Choosing a UCaaS provider or Unified Communications as a Service is more difficult with today’s competitive landscape. There are so many choices of provider and various ways to implement your solution.
Most PBXs pre-date mobile’s rise and therefore many companies are not able to take advantage of the robust feature set. Below are five areas most companies are missing out on by not using their virtual PBX to its fullest capabilities.
- Administer your own cloud based phone system – No need for outside vendors to handle moves, adds, or changes. These can be done in an instant with a cloud based telephony solution.
- Schedule Based Routing – Set up call routing on the fly for holidays, inclement weather, seasonal swings in business, etc. You can do this from your app and do not need to be on site to administer.
- Bring Your Own Device / BYOD – Allows users to bring their own iPad and android tablets into the work environment. In addition, users are able to send texts directly from their work number on their devices.
- Twinning – Easily move calls between phones on multiple platforms. Ever have a conference call run longer than expected when you need to hit the road? Leading cloud based solutions allow you to take that call on the go by seamlessly moving it to your cell phone, or mobile application. No reason to hang up, transfer, or call back.
- Call Logs and Messages- with real time reporting features companies are able to access real time call data and set alerts for faxes, voicemails, missed calls, and texts.
These systems are less expensive to set up and maintain, as well as, more user friendly. Implementation is key. You’ll want the right service provider and the right implementation team to manage your migration.
The adoption of cloud based and hybrid environments have data centers changing their strategy. Recently both Verizon and CenturyLink sold off portions of their data center business. With the rise of companies like Amazon Web Services, data centers are looking for other ways to add value to their customer. Data Center alternative bandwidth and connectivity, including diverse paths and points of entry is crucial.
Most data centers are now selling a cloud environment they built to profit from their additional capacity. Whether traditional a traditional power, ping, and cage or a cloud environment, the right connectivity is crucial.
Some data centers were able to charge a premium for their ability to reduce latency through geographic proximity for certain industries. Today’s customers want to know how much per meg for bandwidth, where’s the nearest IP router, and how many diverse paths do you have? All of these are essential but with all of the carriers available at the data centers, how do you know you’re getting the best price, on the most diverse route, from the provider who actually owns the right to service the wire? After all a 30 year IRU goes on the balance sheet as an asset and you’re in IT not accounting… and certainly not legal.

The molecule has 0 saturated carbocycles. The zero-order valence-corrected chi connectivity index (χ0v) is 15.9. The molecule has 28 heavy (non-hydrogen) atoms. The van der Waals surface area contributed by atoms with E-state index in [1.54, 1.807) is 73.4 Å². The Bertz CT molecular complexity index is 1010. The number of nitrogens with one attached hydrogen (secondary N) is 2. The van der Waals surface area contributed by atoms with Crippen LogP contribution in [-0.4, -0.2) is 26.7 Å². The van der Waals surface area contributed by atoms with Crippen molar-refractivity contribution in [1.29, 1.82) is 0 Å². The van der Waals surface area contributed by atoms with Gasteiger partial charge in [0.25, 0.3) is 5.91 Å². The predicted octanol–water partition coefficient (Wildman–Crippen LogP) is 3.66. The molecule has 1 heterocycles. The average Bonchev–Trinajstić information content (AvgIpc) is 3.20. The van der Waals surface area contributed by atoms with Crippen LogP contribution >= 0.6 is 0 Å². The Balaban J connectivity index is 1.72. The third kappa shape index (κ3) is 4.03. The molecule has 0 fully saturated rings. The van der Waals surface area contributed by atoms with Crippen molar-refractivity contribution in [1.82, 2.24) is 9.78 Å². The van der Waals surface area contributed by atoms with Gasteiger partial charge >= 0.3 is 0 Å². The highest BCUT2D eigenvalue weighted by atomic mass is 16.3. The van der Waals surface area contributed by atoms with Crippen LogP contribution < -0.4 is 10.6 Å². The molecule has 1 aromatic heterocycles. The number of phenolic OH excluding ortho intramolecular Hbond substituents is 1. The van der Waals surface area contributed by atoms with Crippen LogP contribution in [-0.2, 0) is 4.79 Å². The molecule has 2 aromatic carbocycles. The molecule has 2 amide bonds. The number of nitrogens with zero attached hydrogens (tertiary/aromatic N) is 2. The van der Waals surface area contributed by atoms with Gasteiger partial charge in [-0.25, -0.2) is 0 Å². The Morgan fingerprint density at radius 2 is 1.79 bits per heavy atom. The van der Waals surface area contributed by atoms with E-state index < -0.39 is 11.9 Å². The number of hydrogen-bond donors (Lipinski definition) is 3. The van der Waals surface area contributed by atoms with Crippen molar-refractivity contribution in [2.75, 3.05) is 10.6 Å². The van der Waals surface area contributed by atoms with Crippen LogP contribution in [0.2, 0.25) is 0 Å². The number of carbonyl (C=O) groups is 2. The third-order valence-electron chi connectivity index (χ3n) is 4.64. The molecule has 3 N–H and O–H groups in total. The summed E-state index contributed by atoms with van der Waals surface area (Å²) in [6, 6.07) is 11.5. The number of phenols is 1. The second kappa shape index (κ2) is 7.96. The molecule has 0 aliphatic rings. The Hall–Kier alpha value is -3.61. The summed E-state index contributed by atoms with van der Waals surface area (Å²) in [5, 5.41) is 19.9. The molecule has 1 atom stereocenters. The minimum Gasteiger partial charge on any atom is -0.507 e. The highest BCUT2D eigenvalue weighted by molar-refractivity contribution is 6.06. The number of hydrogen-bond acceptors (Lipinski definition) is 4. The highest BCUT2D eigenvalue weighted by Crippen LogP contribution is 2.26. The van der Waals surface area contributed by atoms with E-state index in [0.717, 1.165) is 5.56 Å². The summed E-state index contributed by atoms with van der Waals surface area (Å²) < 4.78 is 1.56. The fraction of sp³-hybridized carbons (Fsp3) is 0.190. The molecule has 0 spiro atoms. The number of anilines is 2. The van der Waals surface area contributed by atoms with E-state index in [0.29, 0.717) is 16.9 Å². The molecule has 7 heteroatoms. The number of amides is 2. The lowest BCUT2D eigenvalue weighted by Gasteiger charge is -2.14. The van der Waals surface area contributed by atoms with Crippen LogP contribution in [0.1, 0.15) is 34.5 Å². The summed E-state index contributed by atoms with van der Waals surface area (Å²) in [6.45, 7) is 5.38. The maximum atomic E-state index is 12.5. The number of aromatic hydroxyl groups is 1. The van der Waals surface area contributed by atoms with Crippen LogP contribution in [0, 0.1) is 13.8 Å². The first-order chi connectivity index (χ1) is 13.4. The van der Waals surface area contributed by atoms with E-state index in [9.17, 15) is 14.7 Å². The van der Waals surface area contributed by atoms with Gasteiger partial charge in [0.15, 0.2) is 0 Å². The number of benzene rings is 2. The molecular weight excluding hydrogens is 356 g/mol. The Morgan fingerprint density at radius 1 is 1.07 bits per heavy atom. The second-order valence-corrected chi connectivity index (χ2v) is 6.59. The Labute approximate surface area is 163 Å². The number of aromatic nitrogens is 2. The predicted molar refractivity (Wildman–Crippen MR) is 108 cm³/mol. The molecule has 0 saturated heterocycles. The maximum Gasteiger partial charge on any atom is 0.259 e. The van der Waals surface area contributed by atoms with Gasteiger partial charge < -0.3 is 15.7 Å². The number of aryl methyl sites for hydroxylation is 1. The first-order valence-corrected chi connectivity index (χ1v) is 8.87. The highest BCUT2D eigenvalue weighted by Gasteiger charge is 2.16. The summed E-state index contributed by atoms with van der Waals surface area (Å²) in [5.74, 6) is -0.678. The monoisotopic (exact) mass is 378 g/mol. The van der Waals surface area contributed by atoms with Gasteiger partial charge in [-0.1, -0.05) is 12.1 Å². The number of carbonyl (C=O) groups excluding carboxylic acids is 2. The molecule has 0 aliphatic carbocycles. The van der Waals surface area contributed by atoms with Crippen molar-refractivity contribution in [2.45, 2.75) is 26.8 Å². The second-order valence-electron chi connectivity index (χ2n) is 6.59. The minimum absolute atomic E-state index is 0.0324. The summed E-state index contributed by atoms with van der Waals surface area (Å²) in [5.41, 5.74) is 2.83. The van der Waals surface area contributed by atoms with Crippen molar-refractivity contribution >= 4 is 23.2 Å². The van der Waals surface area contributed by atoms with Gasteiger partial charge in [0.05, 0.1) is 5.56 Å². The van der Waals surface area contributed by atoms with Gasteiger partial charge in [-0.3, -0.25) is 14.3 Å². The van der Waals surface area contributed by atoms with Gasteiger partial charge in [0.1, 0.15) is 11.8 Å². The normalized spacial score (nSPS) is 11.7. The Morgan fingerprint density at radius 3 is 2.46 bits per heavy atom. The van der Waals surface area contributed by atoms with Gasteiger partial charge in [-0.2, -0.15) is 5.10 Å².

Some data centers don’t have many options and there are Tiers that regulate diversity in power, bandwidth, cooling, etc. Geography and Right of Ways can dictate a data center’s ability to be diverse. Data Center operators do their best to get the right pricing but a mistake can be crucial, locking them into a price for a long term… Long enough to no longer be competitive and shift with the market’s rates.
It’s my opinion that carrier agnostic data center operators provide the most value to the client. In addition, carriers that build out on spec rather than waiting for orders are typically more progressive and have tools to give them an edge on their opponents who are also selling bandwidth.
Today’s carriers are going as low as twenty-five cents per meg in data centers although some operators are still locked in at rates between $3-7 per meg wholesale. Those rates make solutions like AWS make more sense even though your bandwidth costs in an AWS environment can fluctuate from month to month. When other soft costs like travel to and from the data center and downtime associated with swapping out parts, running cross connects, etc., are factored in, that high bandwidth cost can really alter a company’s strategy.
It’s always helpful after getting your bandwidth turned up, to do a trace route to determine the path redundancy and ensure you get what you ordered. It’s relatively easy to cancel a newly installed circuit in a data center but that’s for a customer. The data center itself will typically eat the cost of construction or guarantee a long enough term for the build out to make sense for the carrier. In my experience that always worked out best when said data center works with its anchor tenant to establish a mutually beneficial arrangements for the customer, carrier, and data center.
IT teams need help when moving or opening new offices. An office move or cloud migration can be quite complex. It’s not like moving your home or apartment. Although that is difficult, moving an office is a concerted effort that makes a personal move pale in comparison. Leveraging your support is imperative. IT teams are the greatest resource companies have today in order to support the office move because moving furniture is easy… Moving tech services is a whole new ball game.